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CAMERI (The Chamber Theater) , Tel Aviv repertory theater founded in 1944 on the initiative of Josef *Millo primarily in reaction against the stagnant expressionist style then current in the major existing theaters. Millo's associates were mostly native-born "sabras" and their aim was threefold: to bring to the Hebrew theater new West European drama, particularly of an avant-garde nature, together with up-to-date methods of acting and production; to provide an outlet for talented actors who had not been absorbed by the existing theaters; and to create a theater that would reflect the attitudes and behavior of their own generation. The first productions were foreign works, since no original Hebrew plays were available, but the translations were into modern idiomatic Hebrew, the acting style was natural, and the standard of production was high. The first play to score a notable success was Goldoni's A Servant of Two Masters, which Millo himself translated into rhyming couplets and also directed. In 1948, the Cameri presented Moshe *Shamir's adaptation of his own novel Hu Halakh ba-Sadot ("He Walked in the Fields"). Its hero, a young kibbutz member, and soldier in the War of Independence, was the first truly indigenous character on the Hebrew stage. Other Hebrew playwrights who had plays commissioned or performed by the Cameri included Nathan *Shaham, Yigal *Mossinsohn, Lea *Goldberg, Nathan *Alterman, Yossef Bar-Yossef, Nissim *Aloni, and Binyamin *Galai. In time, Millo was joined as a director by Gershon Plotkin, Shemuel Bunim, and Leonard Schach. In 1950, the Cameri established a school for acting headed by Yemima Millo, but this closed down three years later. A children's theater, established in 1964 under the direction of the actress Orna *Porat, proved more enduring.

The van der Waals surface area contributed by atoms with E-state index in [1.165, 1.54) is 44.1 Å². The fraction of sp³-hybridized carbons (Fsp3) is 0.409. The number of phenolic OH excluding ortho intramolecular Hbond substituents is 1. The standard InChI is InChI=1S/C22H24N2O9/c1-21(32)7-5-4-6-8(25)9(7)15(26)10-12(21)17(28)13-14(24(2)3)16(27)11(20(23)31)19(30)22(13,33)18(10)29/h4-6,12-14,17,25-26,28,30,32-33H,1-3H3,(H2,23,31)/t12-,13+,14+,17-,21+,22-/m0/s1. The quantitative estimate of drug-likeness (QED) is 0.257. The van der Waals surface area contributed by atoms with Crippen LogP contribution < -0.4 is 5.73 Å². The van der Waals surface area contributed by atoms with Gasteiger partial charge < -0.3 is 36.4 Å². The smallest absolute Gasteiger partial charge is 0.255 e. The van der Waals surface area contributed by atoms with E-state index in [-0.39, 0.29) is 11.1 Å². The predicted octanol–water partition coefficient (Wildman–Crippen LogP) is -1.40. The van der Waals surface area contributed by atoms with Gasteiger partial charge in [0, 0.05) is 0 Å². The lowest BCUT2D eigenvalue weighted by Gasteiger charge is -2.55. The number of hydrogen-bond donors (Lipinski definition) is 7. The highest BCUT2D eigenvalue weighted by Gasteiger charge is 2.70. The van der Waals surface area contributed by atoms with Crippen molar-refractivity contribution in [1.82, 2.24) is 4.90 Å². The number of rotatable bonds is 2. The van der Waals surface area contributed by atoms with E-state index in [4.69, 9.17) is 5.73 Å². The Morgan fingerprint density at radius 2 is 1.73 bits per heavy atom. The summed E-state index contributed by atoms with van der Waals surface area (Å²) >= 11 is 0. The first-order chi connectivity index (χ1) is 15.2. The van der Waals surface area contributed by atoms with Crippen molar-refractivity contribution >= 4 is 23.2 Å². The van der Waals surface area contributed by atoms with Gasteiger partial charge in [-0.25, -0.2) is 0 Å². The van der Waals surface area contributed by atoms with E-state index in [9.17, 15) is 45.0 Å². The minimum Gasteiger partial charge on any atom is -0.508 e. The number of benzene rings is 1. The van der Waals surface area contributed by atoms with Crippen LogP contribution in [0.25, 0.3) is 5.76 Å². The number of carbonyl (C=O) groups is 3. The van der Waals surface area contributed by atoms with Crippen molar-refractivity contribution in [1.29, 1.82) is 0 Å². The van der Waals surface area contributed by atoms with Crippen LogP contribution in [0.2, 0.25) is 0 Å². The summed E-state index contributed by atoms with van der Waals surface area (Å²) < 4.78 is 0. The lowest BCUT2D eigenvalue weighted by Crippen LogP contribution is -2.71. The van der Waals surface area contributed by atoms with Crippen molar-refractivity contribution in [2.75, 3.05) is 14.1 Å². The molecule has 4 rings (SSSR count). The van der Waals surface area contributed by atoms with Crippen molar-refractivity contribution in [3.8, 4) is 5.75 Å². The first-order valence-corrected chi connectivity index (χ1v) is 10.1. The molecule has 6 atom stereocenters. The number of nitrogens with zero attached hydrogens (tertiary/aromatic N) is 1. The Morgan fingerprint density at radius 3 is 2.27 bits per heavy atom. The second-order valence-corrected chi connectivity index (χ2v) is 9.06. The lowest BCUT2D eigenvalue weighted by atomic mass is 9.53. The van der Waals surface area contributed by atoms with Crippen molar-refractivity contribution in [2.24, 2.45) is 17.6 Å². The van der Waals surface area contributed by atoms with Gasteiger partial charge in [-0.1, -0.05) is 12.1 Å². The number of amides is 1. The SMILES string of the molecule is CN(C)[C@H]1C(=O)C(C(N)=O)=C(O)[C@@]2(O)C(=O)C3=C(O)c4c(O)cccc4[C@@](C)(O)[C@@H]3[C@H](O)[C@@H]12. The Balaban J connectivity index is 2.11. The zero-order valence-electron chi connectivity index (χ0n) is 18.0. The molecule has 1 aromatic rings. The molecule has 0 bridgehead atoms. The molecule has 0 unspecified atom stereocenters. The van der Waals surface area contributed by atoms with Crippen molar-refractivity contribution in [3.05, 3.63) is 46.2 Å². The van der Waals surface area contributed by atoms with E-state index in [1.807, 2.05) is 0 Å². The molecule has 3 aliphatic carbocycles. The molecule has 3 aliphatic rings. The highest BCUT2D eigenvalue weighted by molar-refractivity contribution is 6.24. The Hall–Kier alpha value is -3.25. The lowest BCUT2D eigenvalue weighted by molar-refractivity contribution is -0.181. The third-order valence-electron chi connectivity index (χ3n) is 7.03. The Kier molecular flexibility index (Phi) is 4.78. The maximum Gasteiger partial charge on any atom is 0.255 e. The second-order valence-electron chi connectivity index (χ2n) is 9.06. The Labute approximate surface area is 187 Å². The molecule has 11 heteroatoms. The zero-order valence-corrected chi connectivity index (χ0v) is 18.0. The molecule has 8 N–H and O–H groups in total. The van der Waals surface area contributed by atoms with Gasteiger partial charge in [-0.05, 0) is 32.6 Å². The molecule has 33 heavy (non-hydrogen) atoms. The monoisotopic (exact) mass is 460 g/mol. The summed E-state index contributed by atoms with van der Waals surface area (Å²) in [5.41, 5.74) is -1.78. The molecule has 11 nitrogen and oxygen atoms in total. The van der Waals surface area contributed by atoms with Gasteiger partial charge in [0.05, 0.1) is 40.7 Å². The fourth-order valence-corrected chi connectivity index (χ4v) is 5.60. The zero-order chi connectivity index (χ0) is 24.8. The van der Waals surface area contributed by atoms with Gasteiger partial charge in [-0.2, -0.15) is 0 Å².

In 1961 the Cameri acquired new premises, which gave it an auditorium seating 890 spectators, but it still had to struggle with a severe financial crisis. From 1970 it received a subsidy from Tel Aviv municipality, which recognized it as the municipal theater. Like the other major theater companies it presented its performances not only in Tel Aviv but throughout the country. In the first 25 years of its existence, the theater staged 160 productions. In 1964 the Cameri was registered as an official company owned by 13 actors and directors, with salaries determined by a committee composed of two of the directors and two outsiders. The theater's artistic direction was in the hands of the directors Plotkin and Bunim and the theater critic Dan *Miron. Leading actors of the Cameri have included Josef Millo, Hannah *Meron, Yosef *Yadin, Avraham Ben-Yosef, Orna Porat, and Batia Lancet.

In 2003 the Cameri moved to a new home, with three large halls. Through 2004 it put on 400 plays in front of 20 million people. The theater presented up to ten new plays a year, reaching an audience of 600,000 and representing Israel around the world. Its troupe consisted of 80 actors, and well-known directors from Israel and abroad direct its plays. Five of the Cameri's actors have received the Israel Prize.